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September 20th, 2010
11:00 AM ET
September 20th, 2010
10:00 AM ET

Reporter's Notebook: Weather Warriors

By Rob Marciano, CNN Meteorologist

(CNN) – George Washington’s troops suffered through a brutal winter in 1776, crossing the Delaware for a turning point battle through ice, wind, and snow. That previous summer he used fog to his advantage in Brooklyn and Manhattan. One more reason to love the original GW and the boys in blue! Throughout history weather has played a huge role in warfare. Whether it's a covert operation or a D-Day type invasion, an accurate forecast is critical. During World War II the United States formed a unique fighting force – special ops warriors who are also weather experts. Rambo meets rocket scientist. Love it. Sorry Kid Rock, but in my mind these guys are the real All American Bad A**.

I’d heard about this unit over the years but never read or saw anything about them. That’s the idea. Most of the missions these weathermen perform are those you don’t read about in newspapers. Often classified and always dangerous, their mission is to go into “politically sensitive” or “hostile” areas. That’s where you’ll find the Air Force’s 10th Combat Weather Squadron and their Special Operations Weather Team (SOWT). There are fewer than 100 SOWTs in the Air Force. From World War II to Afghanistan, they’ve had one of the highest deployment ratios in the armed forces. Working with the likes of the Army Rangers, Navy Seals and other special forces, their weather calls and environmental recon are key to a mission's success.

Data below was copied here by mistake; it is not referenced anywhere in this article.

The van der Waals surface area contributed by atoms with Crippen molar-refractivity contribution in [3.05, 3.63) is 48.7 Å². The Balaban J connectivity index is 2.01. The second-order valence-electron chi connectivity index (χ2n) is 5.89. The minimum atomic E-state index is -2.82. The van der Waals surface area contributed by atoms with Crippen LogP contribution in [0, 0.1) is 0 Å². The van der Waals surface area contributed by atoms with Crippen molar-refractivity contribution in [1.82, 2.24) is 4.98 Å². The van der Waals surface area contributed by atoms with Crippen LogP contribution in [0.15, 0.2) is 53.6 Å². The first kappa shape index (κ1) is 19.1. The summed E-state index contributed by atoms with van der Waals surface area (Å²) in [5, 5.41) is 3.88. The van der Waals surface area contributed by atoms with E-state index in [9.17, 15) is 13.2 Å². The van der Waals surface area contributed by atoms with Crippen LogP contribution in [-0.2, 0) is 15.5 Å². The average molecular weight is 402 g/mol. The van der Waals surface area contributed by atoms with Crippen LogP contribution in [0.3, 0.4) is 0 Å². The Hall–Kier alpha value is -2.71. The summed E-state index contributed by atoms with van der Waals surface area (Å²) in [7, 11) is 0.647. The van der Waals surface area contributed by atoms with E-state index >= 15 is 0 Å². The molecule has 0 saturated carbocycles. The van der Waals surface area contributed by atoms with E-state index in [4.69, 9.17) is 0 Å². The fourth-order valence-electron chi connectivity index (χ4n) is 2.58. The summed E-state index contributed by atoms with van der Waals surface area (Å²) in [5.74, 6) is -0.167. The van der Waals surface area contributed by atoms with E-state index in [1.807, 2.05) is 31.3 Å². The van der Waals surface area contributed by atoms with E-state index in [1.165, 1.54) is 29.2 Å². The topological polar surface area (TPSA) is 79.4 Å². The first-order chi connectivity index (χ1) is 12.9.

I may be a meteorologist, but that's where our similarities end.


Filed under: AM Original • Military • Weather
September 20th, 2010
08:00 AM ET

Social conservatives embrace Tea Partiers

(CNN) - With just over six weeks until the midterm elections, the rise of the Tea Party is raising the prospects of a powerful alliance, the religious right. This was on display this weekend in Washington at the Values Voter Summit. Our Jim Acosta takes a closer look at the convergence of social conservatives and the Tea Party.

Related: Pence wins Values Voter straw poll


Filed under: AM Original • Politics
September 17th, 2010
06:00 AM ET

Nuns speak out on Vatican investigations

By Carol Costello and Bob Ruff, CNN